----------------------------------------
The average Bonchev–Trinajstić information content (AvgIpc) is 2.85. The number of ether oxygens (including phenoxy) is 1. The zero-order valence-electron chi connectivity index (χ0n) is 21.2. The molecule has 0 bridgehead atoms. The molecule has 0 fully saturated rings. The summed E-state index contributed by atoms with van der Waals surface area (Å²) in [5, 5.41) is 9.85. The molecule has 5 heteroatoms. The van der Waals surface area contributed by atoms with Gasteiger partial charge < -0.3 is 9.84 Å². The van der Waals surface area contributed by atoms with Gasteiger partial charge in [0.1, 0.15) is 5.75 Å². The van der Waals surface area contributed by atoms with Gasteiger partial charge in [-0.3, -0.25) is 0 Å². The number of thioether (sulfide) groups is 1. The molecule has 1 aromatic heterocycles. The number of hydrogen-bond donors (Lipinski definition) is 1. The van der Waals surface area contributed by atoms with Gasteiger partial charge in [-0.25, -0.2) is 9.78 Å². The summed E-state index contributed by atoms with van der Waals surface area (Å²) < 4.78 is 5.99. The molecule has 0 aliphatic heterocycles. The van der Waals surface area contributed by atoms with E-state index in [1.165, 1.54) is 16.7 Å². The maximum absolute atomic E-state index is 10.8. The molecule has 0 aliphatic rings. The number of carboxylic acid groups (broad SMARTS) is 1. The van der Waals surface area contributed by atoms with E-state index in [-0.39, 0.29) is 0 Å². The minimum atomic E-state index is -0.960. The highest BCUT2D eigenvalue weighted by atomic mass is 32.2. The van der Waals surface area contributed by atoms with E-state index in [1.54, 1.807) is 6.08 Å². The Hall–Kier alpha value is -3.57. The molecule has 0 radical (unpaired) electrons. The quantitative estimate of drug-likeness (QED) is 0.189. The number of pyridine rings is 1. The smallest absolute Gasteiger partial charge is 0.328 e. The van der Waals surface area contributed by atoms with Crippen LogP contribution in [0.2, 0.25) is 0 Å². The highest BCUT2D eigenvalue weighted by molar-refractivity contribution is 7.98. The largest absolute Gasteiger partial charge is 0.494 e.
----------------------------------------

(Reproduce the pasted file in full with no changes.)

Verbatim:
The average Bonchev–Trinajstić information content (AvgIpc) is 2.85. The number of ether oxygens (including phenoxy) is 1. The zero-order valence-electron chi connectivity index (χ0n) is 21.2. The molecule has 0 bridgehead atoms. The molecule has 0 fully saturated rings. The summed E-state index contributed by atoms with van der Waals surface area (Å²) in [5, 5.41) is 9.85. The molecule has 5 heteroatoms. The van der Waals surface area contributed by atoms with Gasteiger partial charge < -0.3 is 9.84 Å². The van der Waals surface area contributed by atoms with Gasteiger partial charge in [0.1, 0.15) is 5.75 Å². The van der Waals surface area contributed by atoms with Gasteiger partial charge in [-0.3, -0.25) is 0 Å². The number of thioether (sulfide) groups is 1. The molecule has 1 aromatic heterocycles. The number of hydrogen-bond donors (Lipinski definition) is 1. The van der Waals surface area contributed by atoms with Gasteiger partial charge in [-0.25, -0.2) is 9.78 Å². The summed E-state index contributed by atoms with van der Waals surface area (Å²) < 4.78 is 5.99. The molecule has 0 aliphatic heterocycles. The van der Waals surface area contributed by atoms with E-state index in [1.165, 1.54) is 16.7 Å². The maximum absolute atomic E-state index is 10.8. The molecule has 0 aliphatic rings. The number of carboxylic acid groups (broad SMARTS) is 1. The van der Waals surface area contributed by atoms with E-state index in [-0.39, 0.29) is 0 Å². The minimum atomic E-state index is -0.960. The highest BCUT2D eigenvalue weighted by atomic mass is 32.2. The van der Waals surface area contributed by atoms with E-state index in [1.54, 1.807) is 6.08 Å². The Hall–Kier alpha value is -3.57. The molecule has 0 radical (unpaired) electrons. The quantitative estimate of drug-likeness (QED) is 0.189. The number of pyridine rings is 1. The smallest absolute Gasteiger partial charge is 0.328 e. The van der Waals surface area contributed by atoms with Crippen LogP contribution in [0.2, 0.25) is 0 Å². The highest BCUT2D eigenvalue weighted by molar-refractivity contribution is 7.98. The largest absolute Gasteiger partial charge is 0.494 e.